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Old 25-02-2018, 23:55   #1
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Magma Flopperstopper effective?

Hey y’all just curious if any one has any first hand experience with either the magma flopperstopper or the everlasting flopstopper. Thinking of adding one to our cruising kit. There are some really great anchorages that would be a hell of a lot more pleasant if we could dampen the roll from the ground swell as we swing. Anyway just checking if one might be worth it. The magma is way cheaper but a bit smaller than the everlasting flopstopper.

Thanks again in advance
Will
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Old 26-02-2018, 06:31   #2
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Re: Magma Flopperstopper effective?

Quote:
Originally Posted by Clipper4730 View Post
Hey y’all just curious if any one has any first hand experience with either the magma flopperstopper or the everlasting flopstopper. Thinking of adding one to our cruising kit. There are some really great anchorages that would be a hell of a lot more pleasant if we could dampen the roll from the ground swell as we swing. Anyway just checking if one might be worth it. The magma is way cheaper but a bit smaller than the everlasting flopstopper.

Thanks again in advance
Will
Will-- We do not have the units you describe. However, we do have a home made flopper stopper, hopefully appearing in the attached snaps. We deploy it using our whisker pole as an out rigger, with a topping lift and fore and aft guys, and the device significantly reduces the yacht's tendency to roll making life far more comfortable. Note that the outrigger must be well marked, particularly with illumination at night, to prevent someone in a dinghy or small boat hitting the thing.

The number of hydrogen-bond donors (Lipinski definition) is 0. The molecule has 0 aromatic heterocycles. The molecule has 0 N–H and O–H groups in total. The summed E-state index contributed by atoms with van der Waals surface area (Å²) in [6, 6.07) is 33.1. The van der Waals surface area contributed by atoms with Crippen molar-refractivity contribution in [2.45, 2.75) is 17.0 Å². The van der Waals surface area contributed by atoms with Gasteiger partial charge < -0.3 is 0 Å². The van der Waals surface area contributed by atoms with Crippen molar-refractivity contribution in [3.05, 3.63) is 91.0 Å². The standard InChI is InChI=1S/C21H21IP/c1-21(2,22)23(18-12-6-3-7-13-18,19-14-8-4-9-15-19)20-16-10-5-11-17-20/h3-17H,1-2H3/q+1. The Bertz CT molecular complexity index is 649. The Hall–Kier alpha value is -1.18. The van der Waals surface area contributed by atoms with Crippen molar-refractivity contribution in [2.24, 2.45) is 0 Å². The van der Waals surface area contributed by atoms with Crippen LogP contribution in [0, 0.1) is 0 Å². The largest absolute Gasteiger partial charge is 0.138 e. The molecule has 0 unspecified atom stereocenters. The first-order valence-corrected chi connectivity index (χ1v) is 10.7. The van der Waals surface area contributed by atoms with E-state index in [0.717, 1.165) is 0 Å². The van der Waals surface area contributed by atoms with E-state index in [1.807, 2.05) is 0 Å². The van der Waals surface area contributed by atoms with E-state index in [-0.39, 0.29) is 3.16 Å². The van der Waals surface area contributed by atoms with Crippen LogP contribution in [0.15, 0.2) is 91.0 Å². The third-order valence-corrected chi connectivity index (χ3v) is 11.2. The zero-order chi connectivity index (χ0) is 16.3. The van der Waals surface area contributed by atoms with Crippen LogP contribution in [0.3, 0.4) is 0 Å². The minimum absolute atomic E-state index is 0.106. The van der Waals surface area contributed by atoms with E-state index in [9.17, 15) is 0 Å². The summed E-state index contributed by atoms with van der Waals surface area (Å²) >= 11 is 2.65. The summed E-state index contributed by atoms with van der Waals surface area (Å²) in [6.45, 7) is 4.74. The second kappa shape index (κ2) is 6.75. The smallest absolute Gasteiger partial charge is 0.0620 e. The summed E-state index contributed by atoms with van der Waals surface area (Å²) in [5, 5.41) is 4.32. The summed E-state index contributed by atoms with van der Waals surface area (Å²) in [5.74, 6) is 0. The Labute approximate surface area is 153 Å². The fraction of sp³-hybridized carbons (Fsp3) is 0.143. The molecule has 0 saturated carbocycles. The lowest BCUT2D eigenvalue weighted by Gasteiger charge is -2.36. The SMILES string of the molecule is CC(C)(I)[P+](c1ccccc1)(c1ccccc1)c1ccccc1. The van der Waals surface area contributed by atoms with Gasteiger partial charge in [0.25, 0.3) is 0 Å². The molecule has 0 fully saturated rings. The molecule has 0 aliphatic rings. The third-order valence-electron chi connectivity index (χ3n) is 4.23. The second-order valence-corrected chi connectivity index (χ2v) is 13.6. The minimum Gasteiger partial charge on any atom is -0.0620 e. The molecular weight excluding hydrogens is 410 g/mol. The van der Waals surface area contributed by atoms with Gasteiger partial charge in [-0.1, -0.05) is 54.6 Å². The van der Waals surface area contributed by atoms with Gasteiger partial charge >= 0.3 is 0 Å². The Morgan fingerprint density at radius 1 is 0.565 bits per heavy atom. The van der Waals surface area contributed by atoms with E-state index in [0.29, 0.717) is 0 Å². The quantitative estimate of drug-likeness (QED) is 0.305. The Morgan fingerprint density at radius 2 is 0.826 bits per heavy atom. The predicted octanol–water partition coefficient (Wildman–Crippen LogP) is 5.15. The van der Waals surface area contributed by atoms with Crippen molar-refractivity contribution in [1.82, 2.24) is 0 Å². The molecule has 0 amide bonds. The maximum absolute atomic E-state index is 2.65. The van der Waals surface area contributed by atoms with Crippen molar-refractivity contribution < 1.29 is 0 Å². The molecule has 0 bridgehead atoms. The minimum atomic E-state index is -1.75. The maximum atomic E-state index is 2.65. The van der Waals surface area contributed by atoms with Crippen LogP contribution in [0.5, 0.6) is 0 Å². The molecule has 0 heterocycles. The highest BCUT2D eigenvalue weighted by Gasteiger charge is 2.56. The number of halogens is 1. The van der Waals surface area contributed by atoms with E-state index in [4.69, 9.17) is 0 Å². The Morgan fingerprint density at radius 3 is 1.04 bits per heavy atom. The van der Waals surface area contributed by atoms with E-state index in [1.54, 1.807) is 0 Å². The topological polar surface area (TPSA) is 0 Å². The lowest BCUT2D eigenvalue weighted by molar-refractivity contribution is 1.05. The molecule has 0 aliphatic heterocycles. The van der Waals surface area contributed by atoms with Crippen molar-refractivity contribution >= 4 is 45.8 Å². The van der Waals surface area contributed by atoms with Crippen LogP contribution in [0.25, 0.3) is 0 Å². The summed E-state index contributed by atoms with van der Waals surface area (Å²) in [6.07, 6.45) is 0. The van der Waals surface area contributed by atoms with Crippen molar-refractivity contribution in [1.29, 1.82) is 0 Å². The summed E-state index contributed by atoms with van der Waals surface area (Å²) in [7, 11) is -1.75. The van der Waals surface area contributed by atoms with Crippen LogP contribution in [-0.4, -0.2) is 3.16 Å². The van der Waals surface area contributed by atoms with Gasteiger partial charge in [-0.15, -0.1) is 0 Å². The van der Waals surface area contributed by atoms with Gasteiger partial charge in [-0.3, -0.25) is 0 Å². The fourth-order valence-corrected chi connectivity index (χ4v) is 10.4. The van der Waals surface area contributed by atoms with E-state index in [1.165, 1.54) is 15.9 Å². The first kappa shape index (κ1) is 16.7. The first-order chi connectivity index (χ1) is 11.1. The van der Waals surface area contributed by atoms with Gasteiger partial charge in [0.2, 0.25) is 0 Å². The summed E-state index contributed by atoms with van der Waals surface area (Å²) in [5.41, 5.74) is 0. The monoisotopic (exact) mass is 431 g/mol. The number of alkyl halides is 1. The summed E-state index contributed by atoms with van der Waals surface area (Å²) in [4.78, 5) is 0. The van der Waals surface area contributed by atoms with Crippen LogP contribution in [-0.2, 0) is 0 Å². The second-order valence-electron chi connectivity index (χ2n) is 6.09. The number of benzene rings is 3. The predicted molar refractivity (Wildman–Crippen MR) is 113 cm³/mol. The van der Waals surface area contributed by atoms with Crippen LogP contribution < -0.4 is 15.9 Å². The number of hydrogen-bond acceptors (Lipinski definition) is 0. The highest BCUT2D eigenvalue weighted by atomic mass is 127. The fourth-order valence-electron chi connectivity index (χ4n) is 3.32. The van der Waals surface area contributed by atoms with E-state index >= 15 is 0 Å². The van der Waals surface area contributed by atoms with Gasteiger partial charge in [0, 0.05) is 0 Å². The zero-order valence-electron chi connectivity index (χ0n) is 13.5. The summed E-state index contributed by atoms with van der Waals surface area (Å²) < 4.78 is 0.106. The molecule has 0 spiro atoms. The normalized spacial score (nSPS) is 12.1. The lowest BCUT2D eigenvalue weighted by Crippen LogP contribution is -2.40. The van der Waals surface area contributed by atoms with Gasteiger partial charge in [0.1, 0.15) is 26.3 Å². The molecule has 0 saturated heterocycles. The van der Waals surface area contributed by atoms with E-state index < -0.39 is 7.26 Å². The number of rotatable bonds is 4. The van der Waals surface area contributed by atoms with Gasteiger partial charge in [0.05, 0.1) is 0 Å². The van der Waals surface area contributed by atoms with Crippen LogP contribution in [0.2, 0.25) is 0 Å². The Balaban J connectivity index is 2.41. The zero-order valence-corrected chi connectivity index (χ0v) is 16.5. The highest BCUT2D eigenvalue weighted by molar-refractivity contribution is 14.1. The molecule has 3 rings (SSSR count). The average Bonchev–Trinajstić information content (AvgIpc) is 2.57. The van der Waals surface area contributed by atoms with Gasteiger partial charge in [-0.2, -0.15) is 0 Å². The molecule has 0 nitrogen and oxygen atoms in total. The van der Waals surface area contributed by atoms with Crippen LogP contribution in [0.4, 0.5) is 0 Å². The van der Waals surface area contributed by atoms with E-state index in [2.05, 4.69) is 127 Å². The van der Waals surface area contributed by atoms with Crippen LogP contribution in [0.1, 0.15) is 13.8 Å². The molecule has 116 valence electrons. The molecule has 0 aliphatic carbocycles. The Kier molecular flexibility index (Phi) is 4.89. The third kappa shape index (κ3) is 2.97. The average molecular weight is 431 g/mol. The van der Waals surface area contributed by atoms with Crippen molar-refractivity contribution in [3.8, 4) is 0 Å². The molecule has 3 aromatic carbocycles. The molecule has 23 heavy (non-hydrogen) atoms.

FWIW...
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Old 26-02-2018, 07:28   #3
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Re: Magma Flopperstopper effective?

I never thought of making a flopper stopper out of my bar-b-cue. Stainless, round, bowl-shaped. Sure!
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Old 26-02-2018, 07:58   #4
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Re: Magma Flopperstopper effective?

They are quite effective in some circumstances.

We used ours many times while cruising in the Sea of Cortez where many of the anchorages are open roadsteads or otherwise exposed to a incoming swell. The diurnal wind of onshore from noon to dark and offshore from several hours after sunset to dawn meant that the boat was frequently lying abeam of the prevailing swell.

The flopper stopper hung off the end of a 20' spinnaker pole would reduce the roll by 50% or so. But, more importantly it would reduce the sharpness of the rolling. When the roll changed direction, as a swell would pass by, the boat would gently change direction with the flopper stopper out but would change direction with a sharp jerk with no flopper stopper.

Photo in La Cruz anchorage, Banderas Bay, near Puerto Vallarta, Mexico. We had been anchored there for several weeks and the boat had been moving in a circle around the anchor on a daily basis. A big, 6' or more, swell built up from the WSW which was moving us toward shore. When I tried to haul in the 200' of anchor chain in order to move to a more sheltered spot, I discovered the flopper stopper and the anchor float line were hopelessly tangled.

And we were slowly being pushed toward the shore break. Fortunately we had several experienced cruisers on board, for an afternoon Tequila Tasting Session, and we were able to sort out the problem and get the anchor up while Mirador got no closer than 200-yards from the big shore break.
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